the hatchery

Home Up

a peep into my hatchery set-up 

 

NOTE: Since this page was published, more changes have taken place. The hatchery has been moved to another location while I moved myself and a simpler version of my fishroom to a house in West Hills. I promised Mr.181 (who now lives with me) that I wouldn't let the bettas take over the new house (this time LOL), so I figured it was best to reorganize myself, and to simplify, simplify, simplify. Please see "my fishroom" to see photos of my current simplified set-up. Sorry, photos of the current hatchery are not available. Meanwhile, feel free to visit the previous hatchery set-up as photographed below.


My fishroom has been a constant work in progress over the last 4 years. It has had many lay outs and "looks" over time but now I have finally completed it to my liking. I kept adding tanks, and more tanks and more tanks until I had no more room, none whatsoever, ziltch, NADA. Still I was wondering how I could manage to squeeze in a few more? Well, now it is officially over because being unable to bend the laws of physics, I have to reluctantly accept the fact that THAT'S IT; there is, indeed, for sure, very very very very sure, NO MORE ROOM. (huh, what part of NO did I not understand?). I have finally taken photos of it and can now share the final version of it with you guys. To see a larger version of any photo, click on it. Some don't get much bigger but some really do!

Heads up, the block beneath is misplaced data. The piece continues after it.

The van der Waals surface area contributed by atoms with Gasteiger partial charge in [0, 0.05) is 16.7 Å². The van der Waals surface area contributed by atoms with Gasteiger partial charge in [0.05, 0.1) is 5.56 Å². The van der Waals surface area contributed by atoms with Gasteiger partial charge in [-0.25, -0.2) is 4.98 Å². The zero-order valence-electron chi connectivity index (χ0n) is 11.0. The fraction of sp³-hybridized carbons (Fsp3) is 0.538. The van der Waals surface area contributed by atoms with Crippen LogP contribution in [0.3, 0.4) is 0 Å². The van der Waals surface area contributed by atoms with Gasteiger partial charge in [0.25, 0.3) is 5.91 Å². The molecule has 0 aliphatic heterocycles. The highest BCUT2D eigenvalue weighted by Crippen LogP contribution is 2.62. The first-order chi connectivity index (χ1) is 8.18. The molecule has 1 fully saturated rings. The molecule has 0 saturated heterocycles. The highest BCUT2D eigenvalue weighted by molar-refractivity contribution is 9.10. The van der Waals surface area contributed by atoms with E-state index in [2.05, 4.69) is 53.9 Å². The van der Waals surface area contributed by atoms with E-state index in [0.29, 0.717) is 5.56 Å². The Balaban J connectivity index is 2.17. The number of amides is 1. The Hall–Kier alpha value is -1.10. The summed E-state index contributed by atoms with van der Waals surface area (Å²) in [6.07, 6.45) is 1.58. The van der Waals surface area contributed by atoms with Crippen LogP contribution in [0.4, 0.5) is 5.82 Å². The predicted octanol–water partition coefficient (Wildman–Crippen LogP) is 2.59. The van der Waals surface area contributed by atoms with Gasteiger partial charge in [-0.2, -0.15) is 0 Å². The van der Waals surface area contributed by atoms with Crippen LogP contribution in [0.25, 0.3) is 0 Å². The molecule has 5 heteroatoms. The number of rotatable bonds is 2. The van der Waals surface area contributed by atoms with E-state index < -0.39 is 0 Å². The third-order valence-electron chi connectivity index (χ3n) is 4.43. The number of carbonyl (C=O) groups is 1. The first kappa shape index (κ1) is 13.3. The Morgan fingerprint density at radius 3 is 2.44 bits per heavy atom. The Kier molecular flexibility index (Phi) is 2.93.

My initial system!! This 8 feet long one foot deep acrylic tank had 48 compartments with flow through system and an outside canister filter. Water flows from one side, through all 48 compartments and exits from the other end. Young males of all colors were displayed here :)). From left to right: